Dobbs deleted both the law and the symbol. Women no longer have a constitutional right to abortion, and we no longer have the dignity that right gave us. We are now subject to laws in many states that criminalize and police us, that judge our need for medical care by whether we suffer enough to deserve it, that in many cases treat clumps of tissue ridiculously far from anything human, as having rights and interests that trump our own. In one of the most intimate and vital aspects of our existence, we are not treated fully as adults, we are not allowed to make our own decisions, we are not trusted to know our own interests, and we are not valued in our own right. During pregnancy, women are now less citizens than subjects.
In his majority opinion on ending the constitutional right to abortion, Samuel Alito claims that he is not harming women at all based on their gender, that he is merely handing the issue “back to the states” as if some state law prohibits or restricts abortion, women did not do it inherently less equal. But Alito contended that women who didn’t like Dobbs’ decision could simply vote to reverse its effects in their own states and hope a majority of other voters would agree with them that they are full citizens with self-determination should. “Women are not without electoral or political power,” Alito said, perhaps regretfully. If they didn’t like the status of second-class citizenship that his verdict gave them, why didn’t they just choose not to? Maybe we will. During next month’s midterm elections, American women will be able to vote en masse to restore reproductive freedom.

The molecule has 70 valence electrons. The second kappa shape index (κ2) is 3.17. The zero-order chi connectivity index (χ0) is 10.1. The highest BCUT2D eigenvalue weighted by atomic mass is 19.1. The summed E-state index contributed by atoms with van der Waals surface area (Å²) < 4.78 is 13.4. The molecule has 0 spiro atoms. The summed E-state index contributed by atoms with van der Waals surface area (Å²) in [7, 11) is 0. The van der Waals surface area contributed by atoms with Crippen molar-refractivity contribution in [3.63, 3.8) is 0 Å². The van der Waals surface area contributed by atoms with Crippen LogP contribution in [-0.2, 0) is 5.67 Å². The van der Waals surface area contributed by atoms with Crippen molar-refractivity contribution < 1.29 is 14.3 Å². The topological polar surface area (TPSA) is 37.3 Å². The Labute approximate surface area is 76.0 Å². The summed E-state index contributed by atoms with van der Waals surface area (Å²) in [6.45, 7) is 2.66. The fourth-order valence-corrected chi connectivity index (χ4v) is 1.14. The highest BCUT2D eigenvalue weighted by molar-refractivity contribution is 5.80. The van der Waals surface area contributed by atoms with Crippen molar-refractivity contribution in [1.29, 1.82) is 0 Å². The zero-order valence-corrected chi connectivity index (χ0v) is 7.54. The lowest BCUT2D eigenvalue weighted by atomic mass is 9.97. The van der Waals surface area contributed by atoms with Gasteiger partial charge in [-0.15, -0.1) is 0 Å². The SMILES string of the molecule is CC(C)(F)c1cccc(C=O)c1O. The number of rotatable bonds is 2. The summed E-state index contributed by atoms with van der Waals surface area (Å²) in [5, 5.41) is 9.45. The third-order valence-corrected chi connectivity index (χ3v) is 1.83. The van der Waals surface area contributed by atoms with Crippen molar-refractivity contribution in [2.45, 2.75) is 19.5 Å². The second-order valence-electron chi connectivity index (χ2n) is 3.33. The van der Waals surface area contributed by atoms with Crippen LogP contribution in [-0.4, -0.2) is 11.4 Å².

Of course, the vote will not be enough to restore abortion rights and full woman citizenship in America. For this we need the revitalization of an organized and radical feminist movement committed to local engagement, long-term relationships, institution building and direct action. The seeds of this movement are already beginning to sprout in the local abortion funds, clandestine mutual aid efforts and grassroots mobilizations that have helped fill the well of Dobbs’s need. And, of course, voting isn’t easy for everyone — it’s been made less easy and less meaningful by the actions of the same Supreme Court.
But the midterm elections present an immediate opportunity for American women to wield the political power Alito spoke of. The election may preserve Democratic majorities in the House and Senate, which may thwart Republican ambitions to ban abortion nationwide; If the majorities are large enough, they may even be able to fulfill Joe Biden’s promise to reinstate Roe by law. The election of Democratic governors, attorneys general and lawmakers can mitigate or reverse the effects of state abortion bans and anti-women laws: A local election means for many voters a choice between a district attorney who will prosecute abortion patients and providers and one who will not.
Alito’s entire opinion oozes contempt, but the phrase about American women — that we are “not without electoral and political power” — felt like a challenge. American women have power, perhaps more than Samuel Alito realizes. It’s time to reveal his bluff.